Schoolchildren are allowed to quote from content created by ChatGPT in their essays but should label the response generated by the AI chatbot, reports The Guardian.
ChatGPT, arguably the best AI-powered chatbot now available, has continuously made headlines since its launch last November, generating both positive and negative feedback.
According to the International Baccalaureate (IB), which provides an alternative to A-levels or Highers, students are permitted to utilize ChatGPT in their work – but must indicate when they are quoting the chatbot’s responses.
Leveraging ChatGPT in education
Despite numerous academic institutions imposing restrictions on use of the chatbot, Matt Glanville, the IB’s Head of Assessment Principles and Practice, argued it should be embraced as “an extraordinary opportunity.” However, the responses must be cited the same as any other source included in the writing, explained Glanville.
“The clear line between using ChatGPT and providing original work is exactly the same as using ideas taken from other people or the internet. As with any quote or material adapted from another source, it must be credited in the body of the text and appropriately referenced in the bibliography,” said Glanville.
Essay writing would feature less prominently in the qualification process in future because of the rise of chatbot technology, explained Glanville, referring to the hype of ChatGPT.
Over 170,000 students worldwide received their International Baccalaureate (IB) results from the May examination 2021, while in the November 2022 session, 18,174 students obtained their Diploma Program (DP) and Career-related Program (CP) results.
“The IB will not ban the use of AI software. The simplest reason is that it is an ineffective way to deal with innovation. However, the use of AI tools should be in line with the IB’s academic integrity policy,” said IB in a blog post.
The IB expected all their schools to discuss various types of academic misconduct with students.
The firm believes that AI technology “will become part of our everyday lives, like spell checkers, translation software, and calculators,” so the company emphasizes adoption and transformation to provide students with the opportunity to use AI tools ethically and effectively.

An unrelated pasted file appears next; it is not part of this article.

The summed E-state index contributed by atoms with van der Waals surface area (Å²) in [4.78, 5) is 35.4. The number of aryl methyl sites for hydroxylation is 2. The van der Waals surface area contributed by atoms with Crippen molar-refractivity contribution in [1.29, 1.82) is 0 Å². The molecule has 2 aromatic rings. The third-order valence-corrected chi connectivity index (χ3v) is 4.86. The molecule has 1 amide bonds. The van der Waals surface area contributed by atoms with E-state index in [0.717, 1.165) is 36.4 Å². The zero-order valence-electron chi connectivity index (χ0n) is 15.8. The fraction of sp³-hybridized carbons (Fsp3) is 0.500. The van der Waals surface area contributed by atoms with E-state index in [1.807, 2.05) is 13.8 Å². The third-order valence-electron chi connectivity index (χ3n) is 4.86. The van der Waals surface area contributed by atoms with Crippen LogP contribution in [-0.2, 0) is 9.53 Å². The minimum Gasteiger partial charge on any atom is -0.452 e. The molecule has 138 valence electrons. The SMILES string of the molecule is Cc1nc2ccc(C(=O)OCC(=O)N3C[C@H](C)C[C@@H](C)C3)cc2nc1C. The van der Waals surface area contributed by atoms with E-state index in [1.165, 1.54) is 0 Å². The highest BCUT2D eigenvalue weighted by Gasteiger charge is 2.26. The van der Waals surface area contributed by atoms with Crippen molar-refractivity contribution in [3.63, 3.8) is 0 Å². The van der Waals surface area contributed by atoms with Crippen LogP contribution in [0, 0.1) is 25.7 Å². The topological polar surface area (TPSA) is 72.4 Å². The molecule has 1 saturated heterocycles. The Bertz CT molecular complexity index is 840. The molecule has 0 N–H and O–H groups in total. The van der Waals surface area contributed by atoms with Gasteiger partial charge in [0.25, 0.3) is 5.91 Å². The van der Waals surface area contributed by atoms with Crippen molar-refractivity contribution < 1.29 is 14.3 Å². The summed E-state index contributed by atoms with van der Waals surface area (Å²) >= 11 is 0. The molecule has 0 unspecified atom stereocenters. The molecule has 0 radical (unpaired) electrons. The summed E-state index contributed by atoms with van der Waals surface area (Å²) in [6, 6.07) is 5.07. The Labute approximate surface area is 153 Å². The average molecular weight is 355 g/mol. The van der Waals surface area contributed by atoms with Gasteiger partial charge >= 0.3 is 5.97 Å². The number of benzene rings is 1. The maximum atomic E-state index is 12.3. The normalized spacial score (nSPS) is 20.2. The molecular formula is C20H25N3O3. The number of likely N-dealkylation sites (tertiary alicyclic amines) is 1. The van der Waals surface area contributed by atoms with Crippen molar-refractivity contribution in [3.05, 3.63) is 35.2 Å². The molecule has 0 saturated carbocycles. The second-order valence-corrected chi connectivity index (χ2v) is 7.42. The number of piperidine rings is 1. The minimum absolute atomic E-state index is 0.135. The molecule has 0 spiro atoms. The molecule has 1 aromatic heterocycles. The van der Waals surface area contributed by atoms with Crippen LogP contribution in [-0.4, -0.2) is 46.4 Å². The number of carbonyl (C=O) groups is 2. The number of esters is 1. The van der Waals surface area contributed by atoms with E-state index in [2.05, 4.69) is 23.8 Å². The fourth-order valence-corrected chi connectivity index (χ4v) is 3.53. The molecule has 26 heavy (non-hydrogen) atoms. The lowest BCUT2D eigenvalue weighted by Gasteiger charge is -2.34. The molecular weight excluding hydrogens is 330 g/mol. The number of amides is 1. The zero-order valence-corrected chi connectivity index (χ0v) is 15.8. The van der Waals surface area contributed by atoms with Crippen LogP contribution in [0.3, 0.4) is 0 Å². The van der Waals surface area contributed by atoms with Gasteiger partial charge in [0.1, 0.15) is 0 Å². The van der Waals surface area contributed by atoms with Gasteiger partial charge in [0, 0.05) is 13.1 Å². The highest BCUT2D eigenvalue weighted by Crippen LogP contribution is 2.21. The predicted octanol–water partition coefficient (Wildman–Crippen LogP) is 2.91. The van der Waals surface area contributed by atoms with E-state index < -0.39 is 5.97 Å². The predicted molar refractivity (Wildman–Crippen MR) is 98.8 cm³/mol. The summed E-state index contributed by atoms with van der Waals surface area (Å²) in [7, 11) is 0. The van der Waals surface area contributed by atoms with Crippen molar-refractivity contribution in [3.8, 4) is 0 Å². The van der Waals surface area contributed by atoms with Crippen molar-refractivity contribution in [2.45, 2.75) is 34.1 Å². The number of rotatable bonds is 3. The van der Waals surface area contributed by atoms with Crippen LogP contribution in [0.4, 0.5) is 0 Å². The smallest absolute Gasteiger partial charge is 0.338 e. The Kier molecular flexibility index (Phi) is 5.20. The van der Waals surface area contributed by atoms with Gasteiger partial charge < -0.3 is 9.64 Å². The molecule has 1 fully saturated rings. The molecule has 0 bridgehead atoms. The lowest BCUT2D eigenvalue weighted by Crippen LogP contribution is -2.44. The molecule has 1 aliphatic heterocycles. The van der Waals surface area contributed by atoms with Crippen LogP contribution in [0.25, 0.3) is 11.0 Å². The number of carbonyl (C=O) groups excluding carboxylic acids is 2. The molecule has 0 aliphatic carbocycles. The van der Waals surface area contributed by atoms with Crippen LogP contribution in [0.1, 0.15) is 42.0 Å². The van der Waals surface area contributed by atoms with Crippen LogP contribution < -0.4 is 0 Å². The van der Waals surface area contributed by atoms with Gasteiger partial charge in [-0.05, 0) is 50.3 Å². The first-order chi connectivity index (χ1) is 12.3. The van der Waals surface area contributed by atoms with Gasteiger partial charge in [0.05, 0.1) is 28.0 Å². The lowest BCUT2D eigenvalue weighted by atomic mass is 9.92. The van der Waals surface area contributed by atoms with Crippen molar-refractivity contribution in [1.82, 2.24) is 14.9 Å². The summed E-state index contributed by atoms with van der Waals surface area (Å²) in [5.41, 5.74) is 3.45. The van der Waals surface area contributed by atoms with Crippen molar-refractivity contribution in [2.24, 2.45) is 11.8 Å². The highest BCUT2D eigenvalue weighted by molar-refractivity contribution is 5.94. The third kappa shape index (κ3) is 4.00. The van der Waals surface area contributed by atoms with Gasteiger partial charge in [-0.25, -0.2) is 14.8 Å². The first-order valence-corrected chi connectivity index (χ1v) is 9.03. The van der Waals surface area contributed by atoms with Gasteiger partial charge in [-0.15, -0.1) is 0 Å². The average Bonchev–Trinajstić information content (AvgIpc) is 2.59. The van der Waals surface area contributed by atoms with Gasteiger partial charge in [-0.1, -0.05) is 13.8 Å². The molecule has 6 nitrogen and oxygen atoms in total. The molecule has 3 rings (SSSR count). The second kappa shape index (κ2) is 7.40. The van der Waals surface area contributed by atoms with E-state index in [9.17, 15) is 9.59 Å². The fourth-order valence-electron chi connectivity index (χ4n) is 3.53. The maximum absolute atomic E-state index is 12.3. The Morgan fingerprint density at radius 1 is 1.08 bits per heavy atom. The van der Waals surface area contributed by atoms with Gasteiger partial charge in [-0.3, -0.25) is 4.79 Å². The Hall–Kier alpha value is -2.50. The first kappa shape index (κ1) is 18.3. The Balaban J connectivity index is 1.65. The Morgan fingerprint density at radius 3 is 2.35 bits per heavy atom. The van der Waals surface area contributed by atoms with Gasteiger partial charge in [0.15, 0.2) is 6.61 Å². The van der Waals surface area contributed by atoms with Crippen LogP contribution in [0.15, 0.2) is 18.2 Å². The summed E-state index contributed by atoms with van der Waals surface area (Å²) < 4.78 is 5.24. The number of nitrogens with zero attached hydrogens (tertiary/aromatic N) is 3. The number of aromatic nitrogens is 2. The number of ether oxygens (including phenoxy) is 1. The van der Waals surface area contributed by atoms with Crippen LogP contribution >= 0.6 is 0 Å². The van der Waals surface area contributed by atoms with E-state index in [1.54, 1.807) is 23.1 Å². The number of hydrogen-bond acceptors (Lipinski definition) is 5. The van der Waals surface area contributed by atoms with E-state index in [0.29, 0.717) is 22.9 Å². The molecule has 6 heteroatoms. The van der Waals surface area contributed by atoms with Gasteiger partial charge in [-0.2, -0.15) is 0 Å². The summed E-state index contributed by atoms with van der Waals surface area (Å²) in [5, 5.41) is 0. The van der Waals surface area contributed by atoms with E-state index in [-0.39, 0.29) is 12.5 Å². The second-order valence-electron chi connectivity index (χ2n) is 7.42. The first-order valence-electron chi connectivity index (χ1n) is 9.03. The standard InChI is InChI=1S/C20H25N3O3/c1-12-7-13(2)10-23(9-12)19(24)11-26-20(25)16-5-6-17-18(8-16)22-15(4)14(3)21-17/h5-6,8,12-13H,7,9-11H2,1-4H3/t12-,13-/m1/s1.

Civil servants to soon use ChatGPT
Soon, civil servants in Singapore will have access to ChatGPT, which will enable them to utilize its power to carry out research, draft reports, and deliver speeches, all while using their current work productivity tools.
A team from Open Government Products (OGP) participated in a hackathon and devoted a month to integrate ChatGPT into Microsoft Word, which is widely used by public officers as their preferred writing platform. ChatGPT is expected to help 90,000 civil servants starting with the Smart Nation and Digital Government Office.
“We want to free officers up for higher-level tasks, this bot can help them get over that tough first draft, or speed up their work by creating sample e-mails or even speeches,” said Moses Soh, Senior Project Manager at OGP.
The software aimed to ease the load on civil servants when they write and conduct research. It also can recognise and instantly redact sensitive information to ensure it is not exposed, stated Soh.
An early version of the Pair program built into Microsoft Word is expected to be rolled out across some of the civil service within two months.
ChatGPT looks effective in research
OpenAI’s ubiquitous ChatGPT can write a well-organized report with proper analysis, claimed a research team at one of China’s largest brokerages.
The analysts, Zhao Li and Xiaoqing Yang from China International Capital Corp Ltd (CICC), tested it by asking it to write a report on the 2023 global market outlook and found the chatbot displayed “a certain degree of financial knowledge and market analytical capability.”
“It is more bullish on equities and gold, while more cautious on bonds and commodities,” said the analysts. However, they cautioned that it does not yet have “independent market analysis capabilities,” referring to the fact that it should not be directly used to guide investment decisions.
The firm remarked that the report written by ChatGPT was “relatively well structured” and covered a broad range of topics, from the pandemic to rising rates and monetary policies.